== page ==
The New York Times journalists who broke the Harvey Weinstein story that brought the producer down say that Gwyneth Paltrow was the reason so many women felt safe to talk.
The actress, who won an Oscar for the Weinstein-produced “Shakespeare in Love,” spoke on the record to reporters Megan Twohey and Jodi Kantor when Weinstein still had a ton of power in Hollywood.
“I think that many people will be surprised to discover that when so many other actresses were reluctant to get on the phone and scared to tell the truth about what they had experienced at his hands, that Gwyneth was actually one of the first people to get on the phone and that she was determined to help this investigation,” Twohey said on the TODAY show on September 9.
Weinstein knew Paltrow had a secret to tell.
“I think Harvey Weinstein was extremely aware and extremely scared of what the implications would be if his biggest star actually ended up going on the record,” Twohey said.
The two further explain Paltrow's role in bringing down Weinstein in their new book, She Said: Breaking the Sexual Harassment Story That Helped Ignite a Movement.
It took more than bravery for Paltrow to tell her story. According to Dr. Nicole Avena, Assistant Professor of Neuroscience, Mount Sinai School of Medicine, when a victim explains a trauma, they are actually reliving the experience in their mind.
"Coming out about publicly about a tragic experience such as an assault can be frightening, as the person is forced to relive the experience again in telling about it, confront the person who committed the act, as well as face the potential disbelief or dismissal of the event by the attacker and others," she explains.
When you are the first person to talk, it takes an "extreme" level of confidence and bravery, Dr. Avena adds.
"When you are the first person in a group to come out about such as an event, it takes extremely levels of bravery and self-confidence, as you are opening yourself up to doubt and negative comments, without a support system of others who have experienced a similar situation," she says. "Mentally, it takes a lot of courage and steadfastness to do something like this. The stress and anxiety associated with disclosing an event such like this can be extreme, and this is one reason why victims often keep quiet, or why they are at higher risk for developing mental illness, including higher rates of suicide."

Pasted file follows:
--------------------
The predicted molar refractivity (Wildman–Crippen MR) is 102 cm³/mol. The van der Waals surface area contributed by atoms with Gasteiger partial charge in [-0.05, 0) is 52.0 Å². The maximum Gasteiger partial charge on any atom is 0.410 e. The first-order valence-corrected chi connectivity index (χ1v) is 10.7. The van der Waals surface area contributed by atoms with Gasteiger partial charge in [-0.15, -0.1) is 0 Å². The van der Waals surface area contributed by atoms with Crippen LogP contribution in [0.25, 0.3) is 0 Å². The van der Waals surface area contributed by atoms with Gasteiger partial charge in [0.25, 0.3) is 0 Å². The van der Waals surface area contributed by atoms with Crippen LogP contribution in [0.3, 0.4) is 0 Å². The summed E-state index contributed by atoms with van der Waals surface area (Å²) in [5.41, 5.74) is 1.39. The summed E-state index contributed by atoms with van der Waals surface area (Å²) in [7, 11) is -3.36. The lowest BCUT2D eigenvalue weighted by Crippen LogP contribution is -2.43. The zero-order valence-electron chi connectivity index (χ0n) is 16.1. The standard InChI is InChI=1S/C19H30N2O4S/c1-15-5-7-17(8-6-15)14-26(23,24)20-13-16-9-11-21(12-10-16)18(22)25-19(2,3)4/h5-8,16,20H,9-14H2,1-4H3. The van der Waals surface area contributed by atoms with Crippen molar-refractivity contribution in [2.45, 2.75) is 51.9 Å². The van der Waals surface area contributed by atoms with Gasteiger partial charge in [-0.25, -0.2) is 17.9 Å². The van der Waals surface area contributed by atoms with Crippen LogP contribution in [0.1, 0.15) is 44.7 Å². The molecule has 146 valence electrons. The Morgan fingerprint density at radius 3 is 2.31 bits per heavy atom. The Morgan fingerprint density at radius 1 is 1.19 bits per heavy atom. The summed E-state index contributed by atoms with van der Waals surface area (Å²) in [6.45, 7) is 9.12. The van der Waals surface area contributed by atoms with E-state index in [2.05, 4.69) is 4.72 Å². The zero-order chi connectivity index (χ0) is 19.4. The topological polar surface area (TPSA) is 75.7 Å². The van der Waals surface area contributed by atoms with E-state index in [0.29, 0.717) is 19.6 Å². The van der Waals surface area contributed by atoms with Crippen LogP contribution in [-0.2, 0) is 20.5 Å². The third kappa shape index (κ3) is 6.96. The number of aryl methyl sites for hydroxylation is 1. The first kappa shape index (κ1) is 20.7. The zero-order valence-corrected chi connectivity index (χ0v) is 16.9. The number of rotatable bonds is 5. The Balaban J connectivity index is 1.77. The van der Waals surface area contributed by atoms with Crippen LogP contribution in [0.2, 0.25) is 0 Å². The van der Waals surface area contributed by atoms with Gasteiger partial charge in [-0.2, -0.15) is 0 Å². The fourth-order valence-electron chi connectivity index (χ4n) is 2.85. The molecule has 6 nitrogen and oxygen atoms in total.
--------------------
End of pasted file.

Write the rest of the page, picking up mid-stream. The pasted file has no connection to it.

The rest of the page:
As humans we are more comfortable in groups, she explains, and to make a bold move to tell your story first helps others follow.
"Social psychology tells us that as humans we tend to be more comfortable in groups, both physically and psychologically," Dr. Avena says. "When someone comes out about an event such as this, they are deviating from the group and standing out. While some would view these people as heroic, it takes a lot of courage to be the person in the group who stands up and says something different than what we are all expecting to hear."
In May 2018, Paltrow had revealed that Weinstein allegedly sexually harassed her in a hotel room in 1995, asking for a massage. She had told the Times that she told Brad Pitt, her boyfriend at the time, what had happened. The actor confirmed her story to the publication. Weinstein has denied the allegation.
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